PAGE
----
CHICAGO -- Pat Foley could've found a substitute to stand in Sunday in the television broadcast booth at United Center.
Somebody else could've done the play-by-play during the Chicago Blackhawks game against the Dallas Stars so Foley could rest up for Monday, when he'll be in Toronto to receive the Foster Hewitt Memorial Award at the Hockey Hall of Fame NHL Media Awards Luncheon.
That's just not Foley's style. Asked if he considered taking the day off, Foley recoiled a bit.
"No, I've got a game to do," said Foley, who's in his 32nd season of broadcasting Blackhawks games. "There was no chance I was going to miss this [game]. Now, [Monday] I think I've got about a 4:45 wake-up. I'm supposed to give a speech at noon or something. I'm going to be a dishrag, so we'll see how that goes, but there was no chance I was going to miss this game."
It's an attitude that resonates with Blackhawks fans, many of whom are diehards born in Chicago and will live their entire lives here. Foley, 59, is just like them. He was raised in the Chicago suburb of Glenview, Ill., went to high school at Loyola Academy in Wilmette, Ill., and made his lone departure for college.
Foley attended Michigan State University in East Lansing, Mich., where his broadcasting career started by calling MSU baseball and hockey games. His professional broadcasting career started in 1977, when he called games for the Grand Rapids Owls of the now-defunct International Hockey League.
Four years later, at the age of 26, Foley joined the Blackhawks as their play-by-play announcer. His broadcasts were simulcast on television and radio, and he quickly won over listeners and viewers alike. It was the beginning of a long stint in his hometown, a rarity most broadcasters aren't afforded.
"That's the thing," Foley said. "I've said this a lot, but I think I'm the luckiest guy in the world. When I first had this idea, about trying to form a career, you'd never bet you'd work in your hometown. This is a transient business. Most folks change jobs a couple of times, and I did, but I stayed at home and I'm really proud of that. It's been beyond dreamlike. It's been incredibly cool."
Foley was referring to what happened after the 2006-07 season. The Blackhawks didn't offer Foley a new contract, so he stayed in his hometown and worked for the Chicago Wolves of the American Hockey League. His stint with the Wolves, which included calling games for online and cable TV broadcasts, included the 2008 Calder Cup championship.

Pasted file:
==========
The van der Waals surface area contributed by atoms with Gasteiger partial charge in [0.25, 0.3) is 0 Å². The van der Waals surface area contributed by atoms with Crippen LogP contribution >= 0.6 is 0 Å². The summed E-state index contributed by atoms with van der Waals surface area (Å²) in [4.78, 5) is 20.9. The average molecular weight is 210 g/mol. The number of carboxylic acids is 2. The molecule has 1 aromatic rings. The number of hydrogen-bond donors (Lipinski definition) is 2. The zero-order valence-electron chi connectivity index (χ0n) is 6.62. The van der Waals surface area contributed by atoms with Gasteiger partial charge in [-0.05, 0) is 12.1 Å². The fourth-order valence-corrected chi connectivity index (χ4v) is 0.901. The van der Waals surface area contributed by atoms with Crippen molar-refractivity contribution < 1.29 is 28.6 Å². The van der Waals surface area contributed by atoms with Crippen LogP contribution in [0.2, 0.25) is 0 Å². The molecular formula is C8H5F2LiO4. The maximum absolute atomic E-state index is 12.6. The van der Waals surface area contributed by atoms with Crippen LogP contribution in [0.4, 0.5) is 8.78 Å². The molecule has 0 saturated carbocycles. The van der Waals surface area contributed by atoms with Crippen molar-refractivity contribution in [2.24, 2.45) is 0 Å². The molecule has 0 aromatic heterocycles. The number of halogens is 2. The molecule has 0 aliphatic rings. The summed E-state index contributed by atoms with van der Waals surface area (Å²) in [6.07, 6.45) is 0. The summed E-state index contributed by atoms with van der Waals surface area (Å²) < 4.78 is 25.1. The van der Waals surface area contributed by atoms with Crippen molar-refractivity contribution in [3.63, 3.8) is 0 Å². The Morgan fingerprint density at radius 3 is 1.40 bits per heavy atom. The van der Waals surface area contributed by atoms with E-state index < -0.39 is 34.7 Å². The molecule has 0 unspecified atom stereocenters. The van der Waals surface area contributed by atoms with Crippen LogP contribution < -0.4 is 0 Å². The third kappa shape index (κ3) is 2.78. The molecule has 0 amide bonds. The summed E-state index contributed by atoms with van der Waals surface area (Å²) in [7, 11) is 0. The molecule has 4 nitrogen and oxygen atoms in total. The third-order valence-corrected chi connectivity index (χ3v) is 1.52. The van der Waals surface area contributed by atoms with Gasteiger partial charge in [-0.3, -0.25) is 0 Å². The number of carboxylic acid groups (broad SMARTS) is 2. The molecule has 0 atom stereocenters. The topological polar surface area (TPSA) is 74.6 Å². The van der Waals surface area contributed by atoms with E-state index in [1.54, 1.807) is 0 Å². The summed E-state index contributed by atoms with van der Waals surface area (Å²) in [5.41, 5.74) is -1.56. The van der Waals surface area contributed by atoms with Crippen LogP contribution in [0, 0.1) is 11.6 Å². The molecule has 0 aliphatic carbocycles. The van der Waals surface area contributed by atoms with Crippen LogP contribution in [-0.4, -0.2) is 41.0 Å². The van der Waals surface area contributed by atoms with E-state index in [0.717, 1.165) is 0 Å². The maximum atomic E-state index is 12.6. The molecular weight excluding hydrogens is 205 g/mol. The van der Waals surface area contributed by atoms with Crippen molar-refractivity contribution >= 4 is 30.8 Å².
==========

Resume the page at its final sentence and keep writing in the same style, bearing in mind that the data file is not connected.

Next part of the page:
Blackhawks chairman Rocky Wirtz took over the team following the death of his father, Bill Wirtz, in 2007 and decided along with Blackhawks president and CEO John McDonough to rehire Foley.
In seven seasons since, Foley and former Blackhawks great Eddie Olczyk have teamed up to form one of the most popular broadcast combinations in a city with five major professional sports teams. Calling games for Comcast SportsNet Chicago and WGN-TV, they've added their voices to the backdrop of two Stanley Cup championship seasons (2010 and 2013) and remain a steady presence in the local broadcast landscape.
Foley, who's won three Emmys, was inducted into the Chicagoland Sports Hall of Fame in 2002 and was also honored for his 30th season with the Blackhawks in a pregame ceremony April 19, 2013, at United Center. Through the years, he's filed away a lot of memories. One thing he hasn't done is wonder how his life would've turned out in a different career.
"I was going to find a way to make this a profession," Foley said. "To me, even back [when I was in college], I said to myself, 'If I wind up on a bus for years, following the Toledo Goaldiggers around, I'd be OK with that.' I like the job. I like the challenge of trying to describe the fastest game in the world, so it was going to work out one way or the other. I didn't know where, but the fact that it's here is unbelievable."